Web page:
JGL Strategy

Innovative | Inquiry-Driven | Iterative

JGL Strategy is consulting firm based in Cleveland that helps organizations make better decisions for the future.

Relationship Building: Networking for Mutual Benefit

One of the most influential accounts I follow on Twitter belongs to Adam Grant, professor at the Wharton School of Business. A few weeks ago he shared an article about the three biggest networking mistakes one can make.[1]

The advice in the article is generally sound. However, one statement early on in the piece gave me pause: “I would not gain anything professionally from helping a person I don’t know find a job.”

The mindset embedded in that statement is not conducive to effective networking, authentic relationship building, and maximizing the mutual benefit of connections you make. You can reap numerous benefits by helping someone you don’t know find a job. In fact, the practice of building and cultivating relationships – including putting forth effort with someone you may not know – is based on reciprocity and mutual benefit. Below are six benefits to relationship building.


Effective networking entails meeting with professionals from a diverse array of fields, with different backgrounds and different perspectives. You don’t know this person—okay, that is no reason to think there cannot be anything gained in meeting with her and learning from her experiences. Maybe there’s a shared passion for a particular cause, maybe she can introduce you to concepts that you have no experience with that you can uniquely apply to your work. Perhaps you might even – gasp – like this person and develop a friendship or a peer mentor relationship with her. People have developed mutually beneficially mentor-mentee relationships in much more unlikely settings.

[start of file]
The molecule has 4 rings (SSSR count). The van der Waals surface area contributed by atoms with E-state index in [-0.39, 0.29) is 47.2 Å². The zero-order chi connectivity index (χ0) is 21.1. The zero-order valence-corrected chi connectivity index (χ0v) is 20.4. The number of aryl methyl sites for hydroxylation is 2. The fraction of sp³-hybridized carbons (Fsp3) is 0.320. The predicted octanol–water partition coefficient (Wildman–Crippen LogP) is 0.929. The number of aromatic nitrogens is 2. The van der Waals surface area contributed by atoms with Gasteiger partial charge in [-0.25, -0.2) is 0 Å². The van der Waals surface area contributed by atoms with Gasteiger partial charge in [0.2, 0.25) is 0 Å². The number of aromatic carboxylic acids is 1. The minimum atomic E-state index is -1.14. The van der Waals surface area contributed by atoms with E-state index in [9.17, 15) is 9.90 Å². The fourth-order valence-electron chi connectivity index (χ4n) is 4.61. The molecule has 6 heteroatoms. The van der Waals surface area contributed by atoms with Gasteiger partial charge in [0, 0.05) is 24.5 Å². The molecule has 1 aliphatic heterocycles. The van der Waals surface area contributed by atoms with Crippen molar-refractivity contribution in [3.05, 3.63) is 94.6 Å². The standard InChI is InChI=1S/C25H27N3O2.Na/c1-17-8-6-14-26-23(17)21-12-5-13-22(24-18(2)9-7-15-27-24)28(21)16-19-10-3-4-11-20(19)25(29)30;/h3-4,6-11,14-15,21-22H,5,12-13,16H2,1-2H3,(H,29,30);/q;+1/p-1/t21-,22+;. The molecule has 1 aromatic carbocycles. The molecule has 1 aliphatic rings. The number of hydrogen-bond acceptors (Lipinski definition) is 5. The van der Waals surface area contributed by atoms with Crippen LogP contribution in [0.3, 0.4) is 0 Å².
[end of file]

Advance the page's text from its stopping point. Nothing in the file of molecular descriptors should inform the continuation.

2.    ACCESS:

Building relationships outside of your network, thereby expanding your network and perhaps even extending it into a realm you previously had no access to, is intrinsically valuable. If you know how to make your network work for you, growing your network is never a bad thing.

For example, if you run an arts and culture nonprofit and this person is your only contact in the med-tech field, she becomes a potential gateway for you to access others in that field. You might not learn much from talking to the person unknown to you, you might not even be able to help her land a job, but if you are professional, thoughtful, and genuine in your interaction with even minimal follow-up and relationship maintenance you have probably earned yourself someone who will always be wiling to at least answer a question or make an introduction for you. This gives you access to a new field.


Whether you work in business development and are hoping to secure a new client, are a fundraiser for a nonprofit looking for new donors, or a public official looking to better serve your constituents, meeting with others – even those you do not know – lays the groundwork for the main objective of your job. While some may look at meeting with an unknown individual pessimistically, you are probably better served by optimism: you do not know this person, therefore it is possible she could be just the connection you have been searching for.